HARTFORD - Connecticut faces the prospect of losing about 45,000 child care spaces without government intervention, given the serious financial and staffing challenges the coronavirus pandemic has imposed on the industry, the state's top childcare official said Tuesday.
Beth Bye, commissioner of the Connecticut Office of Early Childhood, said the state was already losing day care slots prior to the pandemic because so many providers operated on tight budgets. Citing projections from the Center for American Progress, she said more licensed family day care providers and day care centers are expected to close or reduce slots as they grapple with strict social distancing rules, nervous parents unwilling to send their children, anxious employees reluctant to return, and the scheduled end of federal financial assistance next month.
“So before this (pandemic), we were losing programs. Now we’re saying to programs that were barely making it, you can take half as many kids,” Bye said during a video news conference. “The usual demand is down and we’ve cut their supply in half. There’s no way they can make it. So this is why the federal funds are critical.”
Unlike many other states, Connecticut allowed day care providers to remain open during the pandemic, but with enhanced safety precautions. Providers that didn't close their doors have been required to limit groups to no more than 10 children in one space, impose temperature checks of staff and children, and increase hygiene and sanitation practices. Grants have been made available to encourage programs to remain open to care for children of health workers and first responders.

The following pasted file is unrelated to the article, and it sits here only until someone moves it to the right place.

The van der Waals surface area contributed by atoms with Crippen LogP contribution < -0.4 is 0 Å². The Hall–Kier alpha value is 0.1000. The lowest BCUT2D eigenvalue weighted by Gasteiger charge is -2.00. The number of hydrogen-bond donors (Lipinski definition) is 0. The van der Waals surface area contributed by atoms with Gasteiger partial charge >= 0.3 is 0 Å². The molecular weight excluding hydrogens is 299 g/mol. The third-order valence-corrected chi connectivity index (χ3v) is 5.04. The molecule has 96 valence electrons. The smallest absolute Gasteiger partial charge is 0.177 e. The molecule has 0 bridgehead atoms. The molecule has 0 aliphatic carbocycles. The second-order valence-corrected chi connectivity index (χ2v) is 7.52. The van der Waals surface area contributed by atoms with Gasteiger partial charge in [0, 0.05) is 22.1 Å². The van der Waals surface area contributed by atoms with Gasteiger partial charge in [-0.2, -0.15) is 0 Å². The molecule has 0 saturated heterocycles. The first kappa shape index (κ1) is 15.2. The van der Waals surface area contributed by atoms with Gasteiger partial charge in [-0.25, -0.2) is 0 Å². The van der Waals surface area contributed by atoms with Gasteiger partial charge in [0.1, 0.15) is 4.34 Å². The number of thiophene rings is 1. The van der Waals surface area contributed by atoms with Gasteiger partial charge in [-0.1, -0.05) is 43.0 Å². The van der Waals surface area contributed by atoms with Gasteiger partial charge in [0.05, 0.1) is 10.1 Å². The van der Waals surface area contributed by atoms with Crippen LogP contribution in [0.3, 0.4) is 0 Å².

U.S. Rep. Rosa DeLauro, D-Conn., said she plans to introduce an emergency appropriations bill on Wednesday that seeks $50 billion in additional funding to help the nation's child care industry.
“The state of Connecticut, but the entire country, is on the precipice of a childcare crisis. In good times, these are small businesses that operate on razor thin margins. And now, with the pandemic, they are facing financial ruin,” she said, citing national data that show more than 50% of childcare programs across the U.S. could close at a time when states are reopening and employees are returning to work.